Sunday, April 3, 2016

Notepad++ Tips and Tricks

Notepad++ is one of my all-time favorite pieces of software. Whether I'm editing a text file, reviewing log files, or simply using it as a scratch pad to hold an IP address or some other piece of information that I need short-term, I use it virtually every day.

These are some of the useful functions that I've learned over the years. Some of these require additional plugins. To install plugins, go to Plugins > Plugin Manager > Show Plugin Manager.

Don't re-open previous session on startup

By default, Notepad++ will re-open the files from your previous session. While I'm sure that many users like this feature, I personally find it rather annoying.

To disable this, go to Settings > Preferences. Go to the Backup section and uncheck the "Remember current session for next launch" box.


Sorting Text

This requires the TextFX Characters plugin.

Highlight the lines that you want to sort, and go to TextFX > TextFX Tools, and choose whether you want to sort case sensitive or insensitive.





Executing Console Commands

This requires the NppExec plugin.

Thanks to the NppExec plugin, you can have a console embedded within Notepad++. Once you have NppExec installed, hit Ctrl-~ or go to Plugins > NppExec > Show Console Dialog to bring up the console.

The primary use case for this is using Notepad++ for development along with a command-line compiler, but you can perform pretty much any task that you can perform in the native Windows Command Prompt.

It's also more copy/paste friendly than the native Command Prompt. The only gotcha is that you'll have to use Ctrl-C/Ctrl-V because there is no context menu or Edit menu integration.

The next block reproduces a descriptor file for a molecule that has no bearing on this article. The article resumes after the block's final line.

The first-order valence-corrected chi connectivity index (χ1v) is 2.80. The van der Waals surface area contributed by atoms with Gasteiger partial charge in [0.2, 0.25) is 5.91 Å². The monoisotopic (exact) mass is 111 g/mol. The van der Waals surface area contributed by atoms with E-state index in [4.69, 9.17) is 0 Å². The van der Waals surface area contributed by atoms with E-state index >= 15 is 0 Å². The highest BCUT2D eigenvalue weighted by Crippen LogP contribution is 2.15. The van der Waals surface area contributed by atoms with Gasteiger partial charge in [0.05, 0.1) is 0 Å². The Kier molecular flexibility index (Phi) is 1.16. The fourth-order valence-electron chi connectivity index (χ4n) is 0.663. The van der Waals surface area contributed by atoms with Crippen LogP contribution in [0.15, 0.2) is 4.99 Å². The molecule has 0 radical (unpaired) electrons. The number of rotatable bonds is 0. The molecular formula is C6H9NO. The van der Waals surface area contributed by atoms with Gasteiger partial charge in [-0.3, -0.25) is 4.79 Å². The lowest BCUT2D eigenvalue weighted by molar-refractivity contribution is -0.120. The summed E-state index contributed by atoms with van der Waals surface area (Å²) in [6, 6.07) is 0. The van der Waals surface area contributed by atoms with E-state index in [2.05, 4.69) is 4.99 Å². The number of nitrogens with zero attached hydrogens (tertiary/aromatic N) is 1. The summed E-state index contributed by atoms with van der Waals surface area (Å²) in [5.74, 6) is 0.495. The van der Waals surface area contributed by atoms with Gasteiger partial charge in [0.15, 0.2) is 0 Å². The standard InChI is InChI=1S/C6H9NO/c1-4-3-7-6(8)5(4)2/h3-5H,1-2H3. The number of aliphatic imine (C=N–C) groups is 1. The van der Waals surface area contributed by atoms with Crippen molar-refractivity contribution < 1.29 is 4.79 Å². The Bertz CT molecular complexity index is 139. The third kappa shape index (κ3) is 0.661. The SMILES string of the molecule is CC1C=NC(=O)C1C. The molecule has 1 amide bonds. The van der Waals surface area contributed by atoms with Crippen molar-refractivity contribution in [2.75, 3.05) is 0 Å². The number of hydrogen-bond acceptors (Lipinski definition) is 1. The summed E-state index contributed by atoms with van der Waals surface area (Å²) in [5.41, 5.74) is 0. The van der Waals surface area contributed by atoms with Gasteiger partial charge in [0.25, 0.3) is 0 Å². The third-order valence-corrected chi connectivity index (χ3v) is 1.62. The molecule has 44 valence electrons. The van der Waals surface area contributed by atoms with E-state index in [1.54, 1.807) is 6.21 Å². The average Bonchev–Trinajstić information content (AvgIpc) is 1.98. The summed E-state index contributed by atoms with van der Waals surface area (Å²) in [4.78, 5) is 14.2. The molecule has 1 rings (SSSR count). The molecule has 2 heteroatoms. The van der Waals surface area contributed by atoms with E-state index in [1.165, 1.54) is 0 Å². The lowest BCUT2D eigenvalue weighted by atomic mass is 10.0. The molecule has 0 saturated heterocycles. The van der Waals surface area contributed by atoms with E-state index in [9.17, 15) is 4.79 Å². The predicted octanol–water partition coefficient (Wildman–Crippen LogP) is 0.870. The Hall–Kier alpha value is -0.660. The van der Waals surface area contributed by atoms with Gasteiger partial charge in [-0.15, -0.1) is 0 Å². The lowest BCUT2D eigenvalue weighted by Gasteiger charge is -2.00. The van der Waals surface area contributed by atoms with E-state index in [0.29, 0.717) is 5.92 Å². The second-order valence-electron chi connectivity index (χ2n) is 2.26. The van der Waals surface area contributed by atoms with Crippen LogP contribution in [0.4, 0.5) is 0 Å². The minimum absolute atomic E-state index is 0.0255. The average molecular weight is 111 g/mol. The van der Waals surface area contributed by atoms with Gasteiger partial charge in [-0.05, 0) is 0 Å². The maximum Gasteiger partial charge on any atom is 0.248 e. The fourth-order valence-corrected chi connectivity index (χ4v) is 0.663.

Comparing the Contents of Two Files

This requires the Compare plugin.

Open two files that you would like to compare, right-click on the tab for one of the files and choose Move to Other view.


This will show your files side-by-side.


Next, hit Alt-D or go to Plugins > Compare > Compare.


When you're done, you can clear the results by pressing Ctrl-Alt-D, or by going to Plugins > Compare > Clear Results.

Find/Replace New Lines

The first thing to do is determine the format of the text file that you're working with. Look at the lower status bar in the area shown below to see the format of the file that you're currently working with.


Open the standard replace dialog box by going to Edit > Replace or pressing Ctrl-H, and set the search mode to Extended.


Enter the appropriate newline character for the format of your file in the "Find what:" box, and whatever you want to replace it with in the "Replace with" box. The newline characters are:

Dos/Windows: \r\n
Unix: \n
Macintosh: \r

If you're curious about what the difference is between \r and \n, this thread on Stack Overflow has a good explanation.

Replacing new lines with commas